But while Sanders put a lot of money into the state and built a strong organization that was reportedly 80 percent people of color, he didn’t wind up with much to show for it, winning 17 percent of the black vote as compared to 14 percent in 2016. Meanwhile, just as he did in 2016 (which my colleague and now Nation editor D.D. Guttenplan caught at the time), Sanders thanked only male South Carolina supporters at his final rally, naming state Representatives Terry Alexander and Justin Bamberg again, even though Jessica Bright spoke at the rally and ran his state campaign. (He did give a shout-out to omnipresent national campaign cochair Nina Turner.) Also like 2016, Sanders left the state a day early, a sign he didn’t expect to do well enough to stay for a victory speech (he skedaddled to Massachusetts, where he’s hoping to deny Senator Elizabeth Warren a victory in her home state on Tuesday).

Warren stayed in South Carolina through Saturday morning, hosting a get-out-the-vote event in Columbia before heading to Texas, another Super Tuesday state. Warren had to be disappointed with her fifth-place, seven-point share, especially since she continued to rack up influential black endorsements in the closing days of the race. (How Buttigieg finished ahead of her, albeit by only one point, I will never, ever understand.) As The New York Times’s Astead W. Herndon wrote Friday, she had lots of “grasstops” support here but not enough from the “grassroots.” Her packed John Legend event in Charleston Wednesday, like Sanders’s smaller Columbia rally Friday, was disproportionately white, in a state where African Americans make up more than 60 percent of the Democratic electorate.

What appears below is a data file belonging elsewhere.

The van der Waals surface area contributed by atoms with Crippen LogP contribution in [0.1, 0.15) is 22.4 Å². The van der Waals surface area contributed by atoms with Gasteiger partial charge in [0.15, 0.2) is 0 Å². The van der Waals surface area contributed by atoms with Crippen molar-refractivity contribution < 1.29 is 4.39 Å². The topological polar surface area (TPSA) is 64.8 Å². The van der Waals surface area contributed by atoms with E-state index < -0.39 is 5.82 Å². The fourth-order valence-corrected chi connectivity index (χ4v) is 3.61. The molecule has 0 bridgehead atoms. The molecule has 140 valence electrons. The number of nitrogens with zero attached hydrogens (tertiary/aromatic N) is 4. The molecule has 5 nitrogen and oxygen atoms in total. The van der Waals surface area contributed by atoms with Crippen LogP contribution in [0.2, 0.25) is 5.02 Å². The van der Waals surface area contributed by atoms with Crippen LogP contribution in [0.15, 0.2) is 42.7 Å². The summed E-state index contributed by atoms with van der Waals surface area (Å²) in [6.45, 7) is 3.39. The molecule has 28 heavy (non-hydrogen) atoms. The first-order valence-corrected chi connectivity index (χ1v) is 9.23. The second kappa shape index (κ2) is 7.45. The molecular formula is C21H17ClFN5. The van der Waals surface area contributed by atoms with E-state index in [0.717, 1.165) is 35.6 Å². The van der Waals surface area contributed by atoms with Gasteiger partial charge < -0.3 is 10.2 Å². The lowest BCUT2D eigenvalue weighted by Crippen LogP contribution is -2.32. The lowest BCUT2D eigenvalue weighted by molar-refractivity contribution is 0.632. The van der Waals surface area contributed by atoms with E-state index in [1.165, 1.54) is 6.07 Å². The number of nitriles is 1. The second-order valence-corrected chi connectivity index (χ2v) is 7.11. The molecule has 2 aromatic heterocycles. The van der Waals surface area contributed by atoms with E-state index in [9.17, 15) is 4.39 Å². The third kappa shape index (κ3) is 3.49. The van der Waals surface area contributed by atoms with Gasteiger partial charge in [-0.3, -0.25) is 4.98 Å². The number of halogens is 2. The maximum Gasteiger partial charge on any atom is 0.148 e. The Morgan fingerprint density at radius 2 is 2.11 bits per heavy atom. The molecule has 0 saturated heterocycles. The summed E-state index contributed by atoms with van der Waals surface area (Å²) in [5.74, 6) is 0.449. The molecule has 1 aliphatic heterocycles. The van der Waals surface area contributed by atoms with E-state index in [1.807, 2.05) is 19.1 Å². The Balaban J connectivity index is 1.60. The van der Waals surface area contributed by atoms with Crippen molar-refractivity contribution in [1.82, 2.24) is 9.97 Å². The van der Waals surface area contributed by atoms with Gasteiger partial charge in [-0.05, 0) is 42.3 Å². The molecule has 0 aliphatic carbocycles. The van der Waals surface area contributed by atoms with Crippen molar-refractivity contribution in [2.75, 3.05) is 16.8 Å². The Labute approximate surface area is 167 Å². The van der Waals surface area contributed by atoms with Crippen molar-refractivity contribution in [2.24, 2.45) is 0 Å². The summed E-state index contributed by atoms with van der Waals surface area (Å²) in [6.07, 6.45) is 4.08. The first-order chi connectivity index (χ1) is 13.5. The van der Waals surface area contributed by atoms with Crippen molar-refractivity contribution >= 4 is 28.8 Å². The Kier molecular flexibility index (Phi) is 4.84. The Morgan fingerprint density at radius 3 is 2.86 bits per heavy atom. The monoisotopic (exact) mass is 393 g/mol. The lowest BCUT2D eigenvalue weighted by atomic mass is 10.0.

A South Carolina political veteran who admires Warren but remained neutral in the race said the senator hadn’t been able to translate her support from nationally known black actors and activists—from Ashley Nicole Black and Yvette Nicole Brown to the leaders of Black Womxn For and Black Lives Matter cofounder Alicia Garza—into community support. “I love Alicia Garza, but Warren needed more surrogates on the ground here that our grandmas know,” she said.